|ESPN’s Jerry Crasnick on M&M: Teams not ‘jumping through hoops’ to acquire Josh Beckett||07.30.12 at 2:33 pm ET|
ESPN’s Jerry Crasnick joined Mut & Merloni on Monday afternoon, a day before the MLB trade deadline, to talk about Josh Beckett‘s value, what the front office might do in the next day, Carl Crawford and team issues. To hear the interview, go the Mut & Merloni audio on demand page.
Beckett has been at the forefront of trade rumors for the Red Sox, though his somewhat negative reputation and large contract present an obvious obstacle for a trade.
“I can tell you this, I think that obviously he’s not the pitcher he used to be,” Crasnick said. “He’s making a lot of money and, frankly, I don’t think his reputation as a guy who’s going to come into a situation and improve your clubhouse is the best. And teams are conscious of that. It’s probably unfair, I think if he went into a place that was winning he would go in there and fit well. But he hasn’t pitched that great, he’s been pretty good, but if teams are going to pick up that kind of money, I think they want superior performance. Right now on a good staff people look at him as a three or fourth-starter type. To be honest, I don’t think people are really jumping through hoops on this from what I’ve seen.”
Added Crasnick: “I think Ben Cherington downplayed [trading Beckett] a little bit, which is in his interest. He wouldn’t be doing his job if he wasn’t calling around on this guy. … I just think his market is undercut from some of the other options out there. I just don’t know that they’re going to get a lot for him, unless they’re willing to pick up an awful lot of the salary. If they’re spending a ton of money to get rid of the guy, is it really worth making the trade to begin with? Because you’re not getting any salary relief.”
If the Red Sox choose to trade righty-hitting outfielder Cody Ross, it could be a signal of the team’s selling nature.
“He’s another guy we haven’t heard a ton on his name,” Crasnick said. “He’s a pretty good rental type of player. He’s a good guy in the clubhouse. He’s a good right-handed hitter, he hits lefties. I don’t know that the Red Sox are really in a position in that market to start pumping on the season. … I think teams like Boston and Tampa, especially Boston given the demands of that market, I don’t see them becoming a huge seller. I think they can strategically move some guys and move some salary. Cody Ross is a pretty handy guy to have, and I don’t know that what you’re going to get in return really exceeds the value of what he gives to your team now.”
At 51-51 and four games back of the second wild card, the Red Sox are in a tough position at the deadline.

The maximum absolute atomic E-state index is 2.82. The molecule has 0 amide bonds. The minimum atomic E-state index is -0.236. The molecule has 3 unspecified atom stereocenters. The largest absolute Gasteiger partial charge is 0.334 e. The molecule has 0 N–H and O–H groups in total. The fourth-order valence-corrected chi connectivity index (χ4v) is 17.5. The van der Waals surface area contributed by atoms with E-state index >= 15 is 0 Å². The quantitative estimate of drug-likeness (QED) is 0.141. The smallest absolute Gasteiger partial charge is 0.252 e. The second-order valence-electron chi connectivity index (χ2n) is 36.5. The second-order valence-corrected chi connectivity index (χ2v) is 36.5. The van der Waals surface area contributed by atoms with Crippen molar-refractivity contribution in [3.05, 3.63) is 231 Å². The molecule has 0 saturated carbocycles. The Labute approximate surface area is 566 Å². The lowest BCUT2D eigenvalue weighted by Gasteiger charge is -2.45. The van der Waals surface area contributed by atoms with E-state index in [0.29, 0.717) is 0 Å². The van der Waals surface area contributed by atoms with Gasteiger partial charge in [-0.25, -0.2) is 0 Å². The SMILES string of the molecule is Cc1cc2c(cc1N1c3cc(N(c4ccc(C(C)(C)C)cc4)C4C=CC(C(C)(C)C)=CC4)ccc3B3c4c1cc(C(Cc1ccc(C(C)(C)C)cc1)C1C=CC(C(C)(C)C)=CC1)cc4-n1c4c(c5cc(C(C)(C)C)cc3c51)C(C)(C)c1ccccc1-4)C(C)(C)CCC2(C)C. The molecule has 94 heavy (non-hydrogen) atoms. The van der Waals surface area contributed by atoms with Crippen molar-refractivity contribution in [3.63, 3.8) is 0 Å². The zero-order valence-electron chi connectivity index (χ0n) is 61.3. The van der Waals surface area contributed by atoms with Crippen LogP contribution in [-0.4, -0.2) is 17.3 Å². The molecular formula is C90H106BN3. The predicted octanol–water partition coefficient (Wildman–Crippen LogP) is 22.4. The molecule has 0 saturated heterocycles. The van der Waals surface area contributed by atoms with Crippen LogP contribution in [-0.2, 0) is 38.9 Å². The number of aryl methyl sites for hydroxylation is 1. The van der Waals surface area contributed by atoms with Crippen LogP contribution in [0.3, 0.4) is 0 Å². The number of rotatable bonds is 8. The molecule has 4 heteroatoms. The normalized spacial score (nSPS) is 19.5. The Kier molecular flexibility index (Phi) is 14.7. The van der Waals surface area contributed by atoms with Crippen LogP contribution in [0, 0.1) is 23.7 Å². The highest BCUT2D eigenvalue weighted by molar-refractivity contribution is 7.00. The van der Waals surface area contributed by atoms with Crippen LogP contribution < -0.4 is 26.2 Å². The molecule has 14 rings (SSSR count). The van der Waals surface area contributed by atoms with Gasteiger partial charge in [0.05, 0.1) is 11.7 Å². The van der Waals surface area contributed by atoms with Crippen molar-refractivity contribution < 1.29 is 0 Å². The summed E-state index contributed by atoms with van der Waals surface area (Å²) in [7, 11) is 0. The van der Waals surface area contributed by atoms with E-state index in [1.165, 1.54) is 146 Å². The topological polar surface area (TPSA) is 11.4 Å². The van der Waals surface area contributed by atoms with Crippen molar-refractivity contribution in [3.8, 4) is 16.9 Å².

“I think the Red Sox are in that in-between situation,” he said. “Ben, I know, has a real fondness for player development people and the kids in the system. I don’t know that it would be worth it to trade away those guys. I guess it depends on what you’re trying to get back in return. You’re not going to get a top-flight starting pitcher. You’re half trying to trade Beckett but then you’re going to need another starter and you’ve had injuries. You also have guys that are making a lot of money who aren’t performing up to their ability. It’s not a black and white thing.”
Crawford has missed 89 games because of an elbow injury and may miss even more time if he elects to have Tommy John surgery.
“It just goes to show that chasing that money is nirvana,” Crasnick said. “He’s a simple guy, a hard-working guy, sincere. But Boston can chew guys up and spit them out. I don’t think he was comfortable there from the moment he got there. It seems like it was a bad fit and obviously with the underperforming and the injuries I think he’s a guy who puts a lot of pressure on himself.”
The 2012 Red Sox have been the recipient of negative press more times than not, and it may be a contributing factor as to why the team sits at .500.
“It’s not just the Crawford thing with the Red Sox,” Crasnick said. “Between [Terry] Francona being in the clubhouse and the [Kevin] Youkilis-[Bobby] Valentine thing, I’ve never seen a team that’s a mediocre team generate more ridiculous headlines in a course of a season that have nothing to do with baseball. … They seem to have their focus everywhere but on the field, where it needs to be.”
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